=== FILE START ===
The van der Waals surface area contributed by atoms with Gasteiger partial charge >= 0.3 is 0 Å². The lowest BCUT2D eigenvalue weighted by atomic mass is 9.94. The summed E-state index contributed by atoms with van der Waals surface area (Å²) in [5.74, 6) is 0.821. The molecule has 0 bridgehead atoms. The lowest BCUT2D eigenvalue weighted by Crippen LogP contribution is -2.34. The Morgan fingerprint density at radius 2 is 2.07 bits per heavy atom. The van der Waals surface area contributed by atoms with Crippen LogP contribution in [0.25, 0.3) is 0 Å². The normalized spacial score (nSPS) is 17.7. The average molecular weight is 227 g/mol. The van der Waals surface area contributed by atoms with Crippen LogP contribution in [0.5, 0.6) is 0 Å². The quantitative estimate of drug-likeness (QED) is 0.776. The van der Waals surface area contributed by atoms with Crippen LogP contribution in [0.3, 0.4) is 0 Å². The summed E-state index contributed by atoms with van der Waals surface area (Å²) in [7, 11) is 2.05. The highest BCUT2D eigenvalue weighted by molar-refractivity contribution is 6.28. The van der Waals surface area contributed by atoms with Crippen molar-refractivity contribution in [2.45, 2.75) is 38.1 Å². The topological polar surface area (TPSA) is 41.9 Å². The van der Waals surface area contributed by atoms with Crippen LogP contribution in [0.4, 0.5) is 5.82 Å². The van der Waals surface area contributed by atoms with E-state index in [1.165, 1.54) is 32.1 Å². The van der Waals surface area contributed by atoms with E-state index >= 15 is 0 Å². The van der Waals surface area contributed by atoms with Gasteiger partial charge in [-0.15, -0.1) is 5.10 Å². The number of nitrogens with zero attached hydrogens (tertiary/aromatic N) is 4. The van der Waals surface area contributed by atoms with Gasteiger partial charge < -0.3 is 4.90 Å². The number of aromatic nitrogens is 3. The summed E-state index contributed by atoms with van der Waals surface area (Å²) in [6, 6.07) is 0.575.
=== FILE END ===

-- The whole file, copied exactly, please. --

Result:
The van der Waals surface area contributed by atoms with Gasteiger partial charge >= 0.3 is 0 Å². The lowest BCUT2D eigenvalue weighted by atomic mass is 9.94. The summed E-state index contributed by atoms with van der Waals surface area (Å²) in [5.74, 6) is 0.821. The molecule has 0 bridgehead atoms. The lowest BCUT2D eigenvalue weighted by Crippen LogP contribution is -2.34. The Morgan fingerprint density at radius 2 is 2.07 bits per heavy atom. The van der Waals surface area contributed by atoms with Crippen LogP contribution in [0.25, 0.3) is 0 Å². The normalized spacial score (nSPS) is 17.7. The average molecular weight is 227 g/mol. The van der Waals surface area contributed by atoms with Crippen LogP contribution in [0.5, 0.6) is 0 Å². The quantitative estimate of drug-likeness (QED) is 0.776. The van der Waals surface area contributed by atoms with Crippen LogP contribution in [0.3, 0.4) is 0 Å². The summed E-state index contributed by atoms with van der Waals surface area (Å²) in [7, 11) is 2.05. The highest BCUT2D eigenvalue weighted by molar-refractivity contribution is 6.28. The van der Waals surface area contributed by atoms with Crippen molar-refractivity contribution in [2.45, 2.75) is 38.1 Å². The topological polar surface area (TPSA) is 41.9 Å². The van der Waals surface area contributed by atoms with Crippen LogP contribution in [0.4, 0.5) is 5.82 Å². The van der Waals surface area contributed by atoms with E-state index in [1.165, 1.54) is 32.1 Å². The van der Waals surface area contributed by atoms with E-state index >= 15 is 0 Å². The van der Waals surface area contributed by atoms with Gasteiger partial charge in [-0.15, -0.1) is 5.10 Å². The number of nitrogens with zero attached hydrogens (tertiary/aromatic N) is 4. The van der Waals surface area contributed by atoms with Gasteiger partial charge < -0.3 is 4.90 Å². The number of aromatic nitrogens is 3. The summed E-state index contributed by atoms with van der Waals surface area (Å²) in [6, 6.07) is 0.575.